Entry 042: Where emotions come to a boil above a boxing ring.
Afternoon faded into dusk, and dusk into night, but Tori couldn't sleep. To antsy, too uncertain of this new, convoluted, world she had stepped into, she didn't even try.
Zaimak found her in the cockpit of the Lady Fair, slumped in the pilot's seat, her feet in their decorated toe socks perched on the edge of the control panel. The chrono in the dash said it was half past midnight, local time.
"You have questions." His voice was deep and soft in the sleeping ship.
Tori twisted her head back to see him, before returning to the viewing pane. The dark edges of the spaceport were backlit by the lantern light from the market beyond the wall. Despite the hour, the orange lights hadn't dimmed, much less darkened.
Zaimak glided forward and took the empty seat beside her. He didn't demand she remove her feet from his dash, and simply steepled his long fingers of his upper hands together, the lowers resting in his lap. "You want to know why I took medicine from one people and gave it to another."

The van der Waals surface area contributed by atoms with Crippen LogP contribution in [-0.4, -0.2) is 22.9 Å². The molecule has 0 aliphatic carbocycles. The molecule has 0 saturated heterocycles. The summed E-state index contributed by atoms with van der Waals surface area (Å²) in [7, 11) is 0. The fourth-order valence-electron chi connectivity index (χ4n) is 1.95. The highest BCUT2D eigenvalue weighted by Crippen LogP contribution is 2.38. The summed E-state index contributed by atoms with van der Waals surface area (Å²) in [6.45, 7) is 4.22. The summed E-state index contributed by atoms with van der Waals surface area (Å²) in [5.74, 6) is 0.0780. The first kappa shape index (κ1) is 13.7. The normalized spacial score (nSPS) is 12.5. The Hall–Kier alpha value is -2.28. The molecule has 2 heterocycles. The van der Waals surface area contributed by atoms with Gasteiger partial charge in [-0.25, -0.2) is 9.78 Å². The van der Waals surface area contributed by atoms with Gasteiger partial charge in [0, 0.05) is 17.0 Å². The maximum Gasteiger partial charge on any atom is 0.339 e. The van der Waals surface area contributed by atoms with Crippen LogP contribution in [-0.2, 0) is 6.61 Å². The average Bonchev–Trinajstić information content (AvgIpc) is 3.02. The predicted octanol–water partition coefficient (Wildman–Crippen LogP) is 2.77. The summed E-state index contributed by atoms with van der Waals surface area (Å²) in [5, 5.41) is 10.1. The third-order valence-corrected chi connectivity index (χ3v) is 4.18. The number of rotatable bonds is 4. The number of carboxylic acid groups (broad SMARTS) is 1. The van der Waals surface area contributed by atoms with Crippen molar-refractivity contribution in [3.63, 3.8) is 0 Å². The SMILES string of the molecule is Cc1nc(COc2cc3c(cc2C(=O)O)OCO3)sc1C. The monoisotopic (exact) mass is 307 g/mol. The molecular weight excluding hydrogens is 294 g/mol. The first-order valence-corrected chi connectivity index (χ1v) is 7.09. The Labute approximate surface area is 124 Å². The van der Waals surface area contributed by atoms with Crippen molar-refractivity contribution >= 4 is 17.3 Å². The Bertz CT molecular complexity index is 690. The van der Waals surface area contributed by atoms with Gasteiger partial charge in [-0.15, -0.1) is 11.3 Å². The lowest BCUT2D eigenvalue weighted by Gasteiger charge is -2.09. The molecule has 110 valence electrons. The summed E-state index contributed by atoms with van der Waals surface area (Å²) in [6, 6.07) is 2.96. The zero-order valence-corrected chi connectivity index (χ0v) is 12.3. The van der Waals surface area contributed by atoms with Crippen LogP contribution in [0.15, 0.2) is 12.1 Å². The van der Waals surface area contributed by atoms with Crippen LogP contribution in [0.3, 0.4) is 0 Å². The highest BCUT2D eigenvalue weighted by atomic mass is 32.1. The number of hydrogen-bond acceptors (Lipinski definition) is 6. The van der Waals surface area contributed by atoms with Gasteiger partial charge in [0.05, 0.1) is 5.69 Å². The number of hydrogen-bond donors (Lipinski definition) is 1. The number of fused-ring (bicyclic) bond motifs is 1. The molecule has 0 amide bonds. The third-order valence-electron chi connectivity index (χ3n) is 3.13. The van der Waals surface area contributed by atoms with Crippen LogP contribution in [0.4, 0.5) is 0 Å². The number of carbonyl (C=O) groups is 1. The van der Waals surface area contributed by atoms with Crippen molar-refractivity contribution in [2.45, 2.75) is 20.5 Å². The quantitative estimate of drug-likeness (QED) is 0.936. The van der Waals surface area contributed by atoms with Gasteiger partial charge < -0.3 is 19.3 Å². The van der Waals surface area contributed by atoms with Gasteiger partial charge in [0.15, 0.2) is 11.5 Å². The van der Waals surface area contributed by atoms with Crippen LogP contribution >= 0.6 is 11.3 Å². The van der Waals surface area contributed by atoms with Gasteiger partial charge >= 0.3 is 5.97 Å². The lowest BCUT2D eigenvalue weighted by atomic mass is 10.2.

Tori bit the inside of her cheek, resisting the urge to say that she already knew why; he'd been paid to.
Swallowing down the retort, the words burning like acid in her throat, she said instead, "It doesn't matter. I'll be out of your hair in three days."
She felt bright eyes boring into her, but didn't turn away from the lantern light flickering along aging metal. "You want to know," he said slowly, voice even softer, "if I saved someone by condemning another."
Tori didn't speak. She ducked her head, eyes focusing on her fingers gripping her thumb too tight in her lap. She wet her lips as she asked herself over and over again if she really wanted to know the answer.
When she finally spoke, her voice was barely more than a rasp.
Air left Zaimak's nostrils in a long, drawn out sigh, the noise loud in the midnight silence. "No," he told her. "I left no bodies in my wake. Perhaps some minor irritation," he added with a sideways tilt of his head, as if that was commonplace enough. "But no ogdini died because of what I took."
Muscles along Tori's spine relaxed with palpable relief. She let some blood back into her trapped thumb.